Wreckage of the EgyptAir flight that went from missing to crashed in a day, was found with passengers’ belongings
Cairo: Egyptian military scouring the Mediteranean Sea yesterday found the wreckage of the crashed EgyptAir aircraft, a day after the ill-fated plane en route to Cairo from Paris went down with 66 people on board, with authorities hinting at a terror angle to the deadly incident.
The Imam of al Thawrah Mosque, Samir Abdel Bary, condoles film director Osman Abu Laban, who lost 4 relatives in the crash. Pic/AP
“Egyptian aircraft and navy vessels have found personal belongings of passengers and parts of the wreckage 290 kilometres north of Alexandria,” Brigadier General MohamedSamir said on his Facebook page.
The search crew found a body part, seats and one or more items of luggage yesterday, Greece’s defence minister Panos Kammenos said. “A few hours earlier we were informed (by Egyptian authorities) that a body part, two seats and one or more items of luggage where found in the search area,” Kammeno said.
The military searchers had intensified their search for the missing EgyptAir Flight MS804 after earlier reports that its wreckage had been found turned out to be false.
There were no signs of survivors after the Airbus A320 “swerved and then plunged” into the Mediterranean. The plane, on its fifth journey of the day, was travelling at 37,000 feet when it disappeared from radar. It had made a stop in Tunisia before flying to Paris. The plane was carrying 56 passengers and 10 crew: two cockpit crew, five cabin crew and three security personnel.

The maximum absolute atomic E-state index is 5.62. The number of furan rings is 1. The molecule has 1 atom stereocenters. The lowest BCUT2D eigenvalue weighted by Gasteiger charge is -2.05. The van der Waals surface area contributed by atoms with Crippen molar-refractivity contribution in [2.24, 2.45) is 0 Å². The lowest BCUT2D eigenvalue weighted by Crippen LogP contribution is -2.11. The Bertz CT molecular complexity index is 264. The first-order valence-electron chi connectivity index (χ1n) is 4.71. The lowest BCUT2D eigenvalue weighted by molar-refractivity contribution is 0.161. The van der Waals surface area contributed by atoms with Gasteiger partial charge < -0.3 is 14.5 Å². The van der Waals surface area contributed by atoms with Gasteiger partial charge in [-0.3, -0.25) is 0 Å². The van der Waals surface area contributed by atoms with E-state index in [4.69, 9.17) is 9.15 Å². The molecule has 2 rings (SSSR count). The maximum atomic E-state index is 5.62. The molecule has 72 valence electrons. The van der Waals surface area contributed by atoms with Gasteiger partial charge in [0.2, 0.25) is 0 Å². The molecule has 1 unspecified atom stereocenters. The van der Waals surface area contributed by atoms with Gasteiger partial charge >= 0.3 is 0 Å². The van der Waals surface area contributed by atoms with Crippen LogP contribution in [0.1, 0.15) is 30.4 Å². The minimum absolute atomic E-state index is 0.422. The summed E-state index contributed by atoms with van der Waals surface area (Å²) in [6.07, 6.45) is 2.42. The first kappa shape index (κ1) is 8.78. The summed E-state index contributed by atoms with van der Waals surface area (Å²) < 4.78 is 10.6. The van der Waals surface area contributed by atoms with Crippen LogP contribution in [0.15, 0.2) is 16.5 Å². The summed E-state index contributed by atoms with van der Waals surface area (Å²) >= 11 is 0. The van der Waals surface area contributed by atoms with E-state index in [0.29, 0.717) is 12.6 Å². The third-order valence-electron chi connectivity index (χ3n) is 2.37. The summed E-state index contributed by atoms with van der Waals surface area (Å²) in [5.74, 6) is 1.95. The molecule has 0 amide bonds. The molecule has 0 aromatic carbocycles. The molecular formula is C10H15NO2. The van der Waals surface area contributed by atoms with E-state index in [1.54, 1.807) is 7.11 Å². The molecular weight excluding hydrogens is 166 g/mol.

EgyptAir said two babies and one child were on board.
>> Richard Osman, a 40-year-old Briton, was “deliriously happy” after the birth of his daughter. A geologist, Osman had become a father for the second time just three weeks back and was going to meet his newborn in Paris.
>> Pascal Hess, a Frenchman, nearly didn’t catch the EgyptAir flight because he had lost his passport. “He had not slept for three days, until someone found it in the street,” a friend said.
>> A student, who hailed from Chad, was training at a French military school and was heading home to mourn his mother. The protocol officer for Chad’s embassy in Paris, Muhammed Allamine, said he “was going to give condolence to his family”.
>> Another Egyptian passenger was returning home after receiving medical treatment in France
>> The director of Procter and Gamble in Amiens, Ahmed Helal, is also among the missing
>> Pilots: The flight captain was 36-year-old Mohamed Said Aly Aly Shakeer with 6,275 flying hours, including 2,101 flying hours on an Airbus 320, the same model as flight MS804. Co-pilot Mohamed Ahmed Mamdouh Ahmed Assem (24), had 2,766 flying hours.
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